Thursday, July 14, 2016

Bishop’s Note: July 14, 2016 – The Good Samaritan

Bishop Eric Menees

Last week I had the privilege of celebrating Holy Eucharist, confirming two people, and preaching at St. David’s - San Rafael. The gospel lesson, for the Eighth Sunday after Pentecost, was taken from Luke Chapter 10, verses 25-37 – the Parable of the Good Samaritan. This is one of the most well-known and beloved teachings of Jesus.

One of the traits of the parables of Jesus is the implicit invitation to identify with one of the characters in the parable. In the Parable of the Good Samaritan, most often we are invited to identify with either the Priest or the Levite who pass by the robbed and beaten man, crossing to the other side of the road. Or we can identify with the Good Samaritan who stops and helps the man who has been beaten, robbed, and left for dead. 

If I am honest, I can say that I can identify with all three. There are times when I’ve stopped and helped, like the Good Samaritan. There are other times when I’ve passed by, rationalizing my behavior; excusing myself, feeling convicted by the Holy Spirit, and repenting.

Of course, what we strive for is to model our lives after the example of the Good Samaritan. Recognizing the inherent value of all people, (regardless of race, religion, ethnicity, economic status, etc., etc.) we would stop and offer sacrificial help to the person in need, and thereby demonstrate the love of Christ.

There are times, however, when we identify not with the Good Samaritan, the Priest, or the Levite, but with the man who was beaten and robbed. All of us, to one extent or another, are that man. Life’s injustices and pains, unmet hopes and dreams, and just the reality of living in a fallen world, beat us down and injure the soul.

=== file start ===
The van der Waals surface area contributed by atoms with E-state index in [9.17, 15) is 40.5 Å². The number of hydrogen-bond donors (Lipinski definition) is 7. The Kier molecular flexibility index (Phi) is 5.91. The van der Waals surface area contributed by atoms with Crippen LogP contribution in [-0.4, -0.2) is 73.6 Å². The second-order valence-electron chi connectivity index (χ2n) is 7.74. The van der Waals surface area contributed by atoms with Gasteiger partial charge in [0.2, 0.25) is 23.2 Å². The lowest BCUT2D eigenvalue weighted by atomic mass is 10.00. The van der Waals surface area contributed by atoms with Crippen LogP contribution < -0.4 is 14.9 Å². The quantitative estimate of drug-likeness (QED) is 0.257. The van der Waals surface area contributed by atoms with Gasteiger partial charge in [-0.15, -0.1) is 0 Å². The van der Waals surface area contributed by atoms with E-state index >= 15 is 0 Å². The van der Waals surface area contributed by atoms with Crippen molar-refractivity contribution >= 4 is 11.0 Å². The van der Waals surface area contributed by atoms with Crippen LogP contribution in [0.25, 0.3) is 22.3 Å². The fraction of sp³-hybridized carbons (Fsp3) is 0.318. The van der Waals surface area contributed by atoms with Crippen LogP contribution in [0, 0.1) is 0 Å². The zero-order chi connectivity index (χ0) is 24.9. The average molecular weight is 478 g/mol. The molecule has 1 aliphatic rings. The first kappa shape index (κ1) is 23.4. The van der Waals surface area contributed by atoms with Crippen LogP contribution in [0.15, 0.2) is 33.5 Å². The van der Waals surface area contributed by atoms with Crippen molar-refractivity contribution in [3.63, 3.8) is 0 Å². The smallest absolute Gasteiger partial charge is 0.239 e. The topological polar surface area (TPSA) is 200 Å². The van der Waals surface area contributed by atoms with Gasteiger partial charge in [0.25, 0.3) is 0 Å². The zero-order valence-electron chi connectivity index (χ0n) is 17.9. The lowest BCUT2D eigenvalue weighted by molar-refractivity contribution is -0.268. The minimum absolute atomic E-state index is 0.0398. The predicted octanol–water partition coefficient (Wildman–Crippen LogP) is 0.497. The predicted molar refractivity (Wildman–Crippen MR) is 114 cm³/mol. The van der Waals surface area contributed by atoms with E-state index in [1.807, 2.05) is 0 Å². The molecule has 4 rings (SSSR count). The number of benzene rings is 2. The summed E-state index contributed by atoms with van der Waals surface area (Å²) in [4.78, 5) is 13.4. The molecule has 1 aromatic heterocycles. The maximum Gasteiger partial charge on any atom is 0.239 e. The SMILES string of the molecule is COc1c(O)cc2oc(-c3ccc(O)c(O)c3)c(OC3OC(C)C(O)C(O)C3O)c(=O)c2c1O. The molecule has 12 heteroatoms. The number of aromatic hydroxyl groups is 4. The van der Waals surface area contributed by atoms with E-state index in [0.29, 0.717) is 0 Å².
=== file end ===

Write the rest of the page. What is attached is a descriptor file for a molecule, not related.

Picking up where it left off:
It is in this realization of our own woundedness, that we recognize that in Jesus Christ we have so much more than just a Good Samaritan – we have a risen Lord and Savior, who died for our sins and rose again!  In Jesus Christ, we may have been beaten down and robbed, but we are not now - and will never be - left in the gutter. We have God the Holy Spirit to lift us up and propel us forward. Our identity is not as a victim, but as a transformed and victorious adopted child of God.

My prayer for each of us in these difficult times is that we will live the victorious life that Jesus calls us to. It is not an easy or comfortable life. It is, however, a life full of purpose and grace; full of opportunities to love and serve the Lord. And to that I say… AMEN!

The Lord bless and keep you all!

Catechism Questions: 312-314

312. What does marriage illustrate?
The New Testament reveals that human marriage is meant to reflect the faithful love that unites Christ to his Church. (Ephesians 5:21-33)

313. What does it mean to be faithful in marriage?
To be faithful in marriage is to be exclusively devoted in heart, mind, and body to one’s spouse in the marriage covenant. (Ephesians 5:29-31)

314. Is divorce ever permitted?
Although he permits divorce in some cases, God hates it. It severs what he has joined, and causes immeasurable pain, suffering and brokenness. (Malachi 2:13-16; Matthew 19:1-12; 1 Corinthians 7:12-16)

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